I was about two months pregnant with my second child, my son Paris, when my Jamaican-Irish boyfriend, Desmond and I, left London in an old lefthand drive jeep to seek a different lifestyle and new life. My daughter Amber, was about seven months old at the time and I had decided I didn’t want to raise my children in the city, pushing her pram around the park in the rain with a plastic cover, or down the street with bus fumes chugging out into her face.
It all stemmed from an idealistic spirituality, wanting to live off grid, outside of society, in harmony with nature, an eco-lifestyle, free to express as artists, poets, hippies and fringe dwellers, no judgement. Somewhere utilising solar and wind power. Under the radar, a low-key lifestyle and most of all, in the sunshine.
We headed south, not sure where we would end up but eventually came to Spain where we started by renting a house in the Alpujarras. I liked Spain as it was warmer than France and I preferred the food. On New Years Eve in 1999 we went to celebrate the new millennium in Mojacar and that is where we decided to stay. No big motorways close by and mountains meeting the blue mediterranean sea. It was a beautiful area, sandy beaches and lovely people.
It took nine months to find the retreat which was pretty much a ruin. The finca was there but I’ve since had to rebuild it as it had no proper foundations. It was completely off-grid, with no solar power or electricity and not even a generator. At first we’d just go up there and work on the land in the day and spend time there. Eventually we moved in but still only had candles and an open fire going in the small domed room in the evenings. In the winter I’d climb into the fireplace wearing two pairs of jeans, a poncho and woolly hat. We had a line of buckets catching water every time it rained, doors that didn’t close, a two-metre-long snake lived in the pipe outside the back door, and we later found out that the floors upstairs were barely attached to the walls. The grounds were a dust bowl in the hot dry sun and a muddy bog in the rain with a small swimming pool and a few olive trees which I eventually moved to the garden below and created the wishing stone garden.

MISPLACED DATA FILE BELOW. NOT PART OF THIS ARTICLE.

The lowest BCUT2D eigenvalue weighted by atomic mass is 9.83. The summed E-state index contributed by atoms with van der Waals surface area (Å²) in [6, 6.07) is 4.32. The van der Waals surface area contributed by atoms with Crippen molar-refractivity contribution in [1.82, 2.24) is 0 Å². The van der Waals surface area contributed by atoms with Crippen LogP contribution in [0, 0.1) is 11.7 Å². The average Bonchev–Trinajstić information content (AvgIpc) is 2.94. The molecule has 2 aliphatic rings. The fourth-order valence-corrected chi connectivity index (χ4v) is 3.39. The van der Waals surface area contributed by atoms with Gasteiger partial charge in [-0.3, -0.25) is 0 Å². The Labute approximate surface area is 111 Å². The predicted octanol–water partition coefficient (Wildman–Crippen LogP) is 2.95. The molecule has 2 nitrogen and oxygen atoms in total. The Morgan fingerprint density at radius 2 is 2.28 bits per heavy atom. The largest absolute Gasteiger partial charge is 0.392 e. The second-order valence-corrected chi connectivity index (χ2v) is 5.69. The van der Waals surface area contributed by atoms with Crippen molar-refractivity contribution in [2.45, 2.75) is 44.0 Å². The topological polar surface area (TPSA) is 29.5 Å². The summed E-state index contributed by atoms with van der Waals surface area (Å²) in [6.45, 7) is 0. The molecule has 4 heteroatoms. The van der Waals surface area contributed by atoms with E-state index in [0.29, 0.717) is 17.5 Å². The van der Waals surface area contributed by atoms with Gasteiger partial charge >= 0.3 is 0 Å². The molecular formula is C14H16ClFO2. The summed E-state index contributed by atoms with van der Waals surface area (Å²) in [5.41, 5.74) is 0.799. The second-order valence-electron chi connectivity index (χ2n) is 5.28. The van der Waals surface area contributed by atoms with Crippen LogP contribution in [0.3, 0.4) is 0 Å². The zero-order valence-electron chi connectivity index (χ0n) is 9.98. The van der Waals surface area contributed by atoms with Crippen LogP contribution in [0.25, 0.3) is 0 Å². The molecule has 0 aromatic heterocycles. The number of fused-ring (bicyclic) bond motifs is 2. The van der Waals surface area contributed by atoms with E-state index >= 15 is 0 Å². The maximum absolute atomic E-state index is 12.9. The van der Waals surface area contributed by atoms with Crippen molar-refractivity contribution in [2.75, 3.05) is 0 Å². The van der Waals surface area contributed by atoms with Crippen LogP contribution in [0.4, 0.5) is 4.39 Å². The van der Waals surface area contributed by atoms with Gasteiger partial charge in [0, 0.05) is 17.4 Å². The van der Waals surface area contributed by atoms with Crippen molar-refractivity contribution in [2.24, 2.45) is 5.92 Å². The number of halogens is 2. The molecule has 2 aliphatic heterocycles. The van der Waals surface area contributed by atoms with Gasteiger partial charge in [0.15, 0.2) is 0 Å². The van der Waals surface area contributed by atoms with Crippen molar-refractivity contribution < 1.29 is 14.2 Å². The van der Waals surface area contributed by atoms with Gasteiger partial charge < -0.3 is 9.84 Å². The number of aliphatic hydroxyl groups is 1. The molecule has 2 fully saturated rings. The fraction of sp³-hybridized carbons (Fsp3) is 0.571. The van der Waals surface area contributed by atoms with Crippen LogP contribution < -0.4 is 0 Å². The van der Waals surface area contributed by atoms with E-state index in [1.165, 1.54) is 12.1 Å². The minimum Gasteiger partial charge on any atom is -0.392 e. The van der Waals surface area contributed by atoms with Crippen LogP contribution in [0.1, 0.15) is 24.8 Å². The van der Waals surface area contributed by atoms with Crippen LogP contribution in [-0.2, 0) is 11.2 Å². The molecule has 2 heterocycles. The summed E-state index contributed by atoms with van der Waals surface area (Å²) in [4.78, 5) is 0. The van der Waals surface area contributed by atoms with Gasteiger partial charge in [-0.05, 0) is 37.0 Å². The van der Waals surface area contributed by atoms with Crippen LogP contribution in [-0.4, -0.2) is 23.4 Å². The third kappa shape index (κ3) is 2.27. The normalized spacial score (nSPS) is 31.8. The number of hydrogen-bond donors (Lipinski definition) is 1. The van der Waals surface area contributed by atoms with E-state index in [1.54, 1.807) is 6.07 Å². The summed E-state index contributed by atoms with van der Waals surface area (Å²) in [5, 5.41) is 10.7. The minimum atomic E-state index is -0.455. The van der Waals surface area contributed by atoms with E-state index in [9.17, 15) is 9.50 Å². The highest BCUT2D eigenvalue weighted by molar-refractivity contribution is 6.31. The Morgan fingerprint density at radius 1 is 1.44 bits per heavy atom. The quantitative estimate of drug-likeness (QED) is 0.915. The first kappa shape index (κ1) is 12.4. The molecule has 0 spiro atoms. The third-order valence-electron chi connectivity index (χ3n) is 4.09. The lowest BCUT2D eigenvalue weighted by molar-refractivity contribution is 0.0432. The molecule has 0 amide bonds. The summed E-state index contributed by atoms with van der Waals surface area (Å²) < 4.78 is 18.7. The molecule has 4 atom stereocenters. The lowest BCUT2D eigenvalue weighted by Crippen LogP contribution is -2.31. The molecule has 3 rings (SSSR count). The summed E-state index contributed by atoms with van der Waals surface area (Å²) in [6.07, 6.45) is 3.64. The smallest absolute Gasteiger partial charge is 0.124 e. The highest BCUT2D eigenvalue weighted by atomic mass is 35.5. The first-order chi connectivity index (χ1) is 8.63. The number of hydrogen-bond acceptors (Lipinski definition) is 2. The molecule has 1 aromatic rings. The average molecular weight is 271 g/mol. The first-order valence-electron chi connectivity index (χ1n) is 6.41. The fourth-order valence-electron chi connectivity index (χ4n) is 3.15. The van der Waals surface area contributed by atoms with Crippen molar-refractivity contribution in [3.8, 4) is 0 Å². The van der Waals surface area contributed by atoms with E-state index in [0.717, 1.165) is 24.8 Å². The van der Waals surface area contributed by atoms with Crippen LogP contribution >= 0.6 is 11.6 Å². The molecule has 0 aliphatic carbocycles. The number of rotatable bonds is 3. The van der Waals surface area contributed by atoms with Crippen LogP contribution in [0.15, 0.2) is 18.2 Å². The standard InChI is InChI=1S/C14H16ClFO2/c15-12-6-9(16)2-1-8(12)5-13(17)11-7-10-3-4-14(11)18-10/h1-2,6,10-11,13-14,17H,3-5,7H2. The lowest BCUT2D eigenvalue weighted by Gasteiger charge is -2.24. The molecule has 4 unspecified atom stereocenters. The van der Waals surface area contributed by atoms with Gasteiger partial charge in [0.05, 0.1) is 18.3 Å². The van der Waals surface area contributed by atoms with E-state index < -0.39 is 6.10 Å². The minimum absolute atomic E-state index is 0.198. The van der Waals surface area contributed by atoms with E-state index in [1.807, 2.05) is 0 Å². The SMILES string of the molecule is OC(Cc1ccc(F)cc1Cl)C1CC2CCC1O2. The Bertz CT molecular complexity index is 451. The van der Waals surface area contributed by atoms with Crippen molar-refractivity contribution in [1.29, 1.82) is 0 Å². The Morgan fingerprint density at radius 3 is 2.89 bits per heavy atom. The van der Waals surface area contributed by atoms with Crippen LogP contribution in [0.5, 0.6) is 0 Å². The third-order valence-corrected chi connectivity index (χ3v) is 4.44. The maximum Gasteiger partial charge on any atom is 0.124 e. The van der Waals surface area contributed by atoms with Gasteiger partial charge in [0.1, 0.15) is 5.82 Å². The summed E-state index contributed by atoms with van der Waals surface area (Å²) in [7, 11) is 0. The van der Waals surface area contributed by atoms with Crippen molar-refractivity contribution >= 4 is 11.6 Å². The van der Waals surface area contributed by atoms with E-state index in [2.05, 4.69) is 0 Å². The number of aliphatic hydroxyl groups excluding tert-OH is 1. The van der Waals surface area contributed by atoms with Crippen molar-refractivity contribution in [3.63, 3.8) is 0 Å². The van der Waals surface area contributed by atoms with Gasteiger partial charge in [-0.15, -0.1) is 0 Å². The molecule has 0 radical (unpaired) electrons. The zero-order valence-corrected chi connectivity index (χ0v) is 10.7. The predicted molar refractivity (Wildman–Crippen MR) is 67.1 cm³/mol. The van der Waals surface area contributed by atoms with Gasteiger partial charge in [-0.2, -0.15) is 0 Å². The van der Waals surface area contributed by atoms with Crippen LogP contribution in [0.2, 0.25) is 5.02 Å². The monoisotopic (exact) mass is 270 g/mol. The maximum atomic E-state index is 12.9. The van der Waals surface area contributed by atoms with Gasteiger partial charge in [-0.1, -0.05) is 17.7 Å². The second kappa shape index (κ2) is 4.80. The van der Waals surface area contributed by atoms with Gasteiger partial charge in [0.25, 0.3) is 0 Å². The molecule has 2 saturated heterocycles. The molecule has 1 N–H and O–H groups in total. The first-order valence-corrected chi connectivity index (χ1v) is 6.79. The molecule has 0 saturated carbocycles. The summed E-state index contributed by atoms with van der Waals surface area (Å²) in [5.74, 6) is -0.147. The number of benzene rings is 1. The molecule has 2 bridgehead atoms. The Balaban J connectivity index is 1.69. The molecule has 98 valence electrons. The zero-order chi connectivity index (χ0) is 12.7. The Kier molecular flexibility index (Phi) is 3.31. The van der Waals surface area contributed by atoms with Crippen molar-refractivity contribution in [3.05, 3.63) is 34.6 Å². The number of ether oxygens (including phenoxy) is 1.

Our first generator arrived just before our New Years Eve party on the 31st December 2000. We had about 200 people and there was a German man called Jochen fire-eating in the big sitting room and I watched in horror as flames licked across the ceiling whilst my friend Anna was busy in front of him mopping up the petrol with a bucket of water. We had a loud sound system, graffiti drawn by me and the children on the walls, live music, dogs, people dancing everywhere…
It was wild and romantic – and a hard place to live.
There are so many exciting and wonderful stories to tell of life at the finca. There was the birth of my third child, Izaak, my separation from their father and how I continued raising three children aged 2, 4 and 5 alone, over-seeing the building work, implementing my designs and learning from my plentiful mistakes. Different builders came and went, some cowboys, some skilled. I was the “jefe” which is the Spanish word for boss, however it sounded as if they were calling me a heifer! I was a lone woman in a world of men.